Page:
OSA-associationsHypothyroidism (macroglossia ,increased soft tissue mass ,myopathy)Neurologic syndromes (postpolio syndrome, muscular dystrophies, and autonomic failure syndromes such as Shy-Drager syndrome)StrokeAcromegaly (macroglossia and increased soft tissue mass)Environmental exposures (smoke, environmental irritants or allergens, and alcohol and hypnotic-sedative medications)

OSA-screen/routine evaluation Questions about OSA that Should Be Included in Routine Health Maintenance EvaluationsIs the patient obese?Is the patient retrognathic?Does the patient complain of daytime sleepiness?Does the patient snore?Does the patient have hypertension?

OSA-detailed assessment OSA Symptoms that Should Be Evaluated during a Comprehensive Sleep EvaluationWitnessed apneasSnoringGasping/choking at nightExcessive sleepiness not explained by other factorsNonrefreshing sleepTotal sleep amountSleep fragmentation/maintenance insomniaNocturiaMorning headachesDecreased concentrationMemory lossDecreased libido/irritability

OSA-complicationsHypertension, Stroke, myocardial infarction, Cor pulmonale, Decreased daytime alertness, and Motor vehicle accidents,OSA-Clinical examIncreased neck circumference ( > 17 inches in men, > 16 inches in women), Body mass index (BMI) 30 kg/m2, A Modified Mallampati score of 3 or 4, The presence of retrognathia, Lateral peritonsillar narrowing, Macroglossia, Tonsillar hypertrophy, Elongated/enlarged uvula, High arched/narrow hard palate, Nasal abnormalities (polyps, deviation, valve abnormalities, turbinate hypertrophy) Following the history and physical examination, patients can be stratified according to their OSA disease risk.High risk should have the diagnosis confirmed and severity determined with objective testing As part of the initial sleep evaluation, and prior to objective testing, patients should receive education regarding possible diagnoses, diagnostic steps, and the procedure involved in any testing EDS- excessive day time sleepinessOne of the most common and difficult symptoms Reduces quality of life, impairs daytime performance, and causes neurocognitive deficits (eg, memory deficits).Assessed using the Epworth Sleepiness Scale (ESS). This questionnaire is used to help determine how frequently the patient is likely to doze off in 8 frequently encountered situationsESS-Epworth Sleepiness Scale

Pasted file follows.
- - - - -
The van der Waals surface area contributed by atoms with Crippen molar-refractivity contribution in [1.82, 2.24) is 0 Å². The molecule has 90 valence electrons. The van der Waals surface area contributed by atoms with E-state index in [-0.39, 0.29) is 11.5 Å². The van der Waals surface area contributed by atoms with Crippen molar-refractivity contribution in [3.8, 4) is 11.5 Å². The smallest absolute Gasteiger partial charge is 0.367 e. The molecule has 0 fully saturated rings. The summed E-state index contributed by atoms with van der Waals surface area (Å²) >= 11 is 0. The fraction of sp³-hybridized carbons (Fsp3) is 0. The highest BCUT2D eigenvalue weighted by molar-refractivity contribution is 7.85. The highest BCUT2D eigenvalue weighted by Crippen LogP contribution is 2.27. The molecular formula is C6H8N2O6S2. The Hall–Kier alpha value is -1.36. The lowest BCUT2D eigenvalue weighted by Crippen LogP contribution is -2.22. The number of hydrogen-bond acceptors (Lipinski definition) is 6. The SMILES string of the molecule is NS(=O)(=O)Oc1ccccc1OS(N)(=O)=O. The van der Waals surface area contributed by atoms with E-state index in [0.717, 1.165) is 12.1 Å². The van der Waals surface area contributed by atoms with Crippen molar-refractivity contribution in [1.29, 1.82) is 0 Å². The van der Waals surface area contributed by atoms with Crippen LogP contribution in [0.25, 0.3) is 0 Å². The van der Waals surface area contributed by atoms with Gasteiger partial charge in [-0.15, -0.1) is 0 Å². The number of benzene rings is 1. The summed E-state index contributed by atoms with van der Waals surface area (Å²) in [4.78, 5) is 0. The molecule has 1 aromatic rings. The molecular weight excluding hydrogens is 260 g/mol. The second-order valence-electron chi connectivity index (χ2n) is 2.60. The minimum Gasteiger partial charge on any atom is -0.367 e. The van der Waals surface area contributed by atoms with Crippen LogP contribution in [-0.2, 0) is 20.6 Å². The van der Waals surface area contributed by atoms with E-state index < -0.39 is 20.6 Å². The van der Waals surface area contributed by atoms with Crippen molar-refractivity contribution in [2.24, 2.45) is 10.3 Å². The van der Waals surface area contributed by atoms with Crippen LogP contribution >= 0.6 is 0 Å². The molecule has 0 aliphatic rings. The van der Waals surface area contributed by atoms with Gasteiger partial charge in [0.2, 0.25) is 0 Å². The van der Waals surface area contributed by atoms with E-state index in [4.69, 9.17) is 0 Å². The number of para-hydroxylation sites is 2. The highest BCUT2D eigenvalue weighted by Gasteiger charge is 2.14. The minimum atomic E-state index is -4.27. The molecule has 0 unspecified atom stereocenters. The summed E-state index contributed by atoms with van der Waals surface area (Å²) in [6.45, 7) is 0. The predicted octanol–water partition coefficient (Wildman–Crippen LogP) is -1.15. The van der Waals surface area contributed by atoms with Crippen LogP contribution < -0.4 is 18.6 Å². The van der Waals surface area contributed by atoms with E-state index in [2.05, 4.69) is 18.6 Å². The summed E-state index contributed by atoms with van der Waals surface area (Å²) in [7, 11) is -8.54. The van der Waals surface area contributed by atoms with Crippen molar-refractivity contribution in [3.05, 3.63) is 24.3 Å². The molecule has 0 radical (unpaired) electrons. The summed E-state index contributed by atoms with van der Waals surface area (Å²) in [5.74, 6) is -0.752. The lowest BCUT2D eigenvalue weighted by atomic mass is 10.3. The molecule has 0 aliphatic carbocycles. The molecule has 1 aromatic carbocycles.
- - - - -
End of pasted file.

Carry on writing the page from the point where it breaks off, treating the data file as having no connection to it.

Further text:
ESS score of 12 is associated with a greater propensity to fall asleep on the Multiple Sleep Latency Test (MSLT)ESS is useful for evaluating responses to treatment; the ESS score should decrease with effective treatment.OSA-CVD riskVagal stimulation causes bradycardia Bradycardia and hypoxia provoke serious cardiac rhythm disturbances i.e. premature beats asystole, ventricular tachycardia , cardiac arrest.SDB-indicies Apnea-hypopnea index (AHI) The AHI is defined as the average number of episodes of apnea and hypopnea per hour. Respiratory disturbance index (RDI) Defined as the average number of respiratory disturbances (obstructive apneas, hypopneas, and respiratory eventrelated arousals [RERAs]) per hour.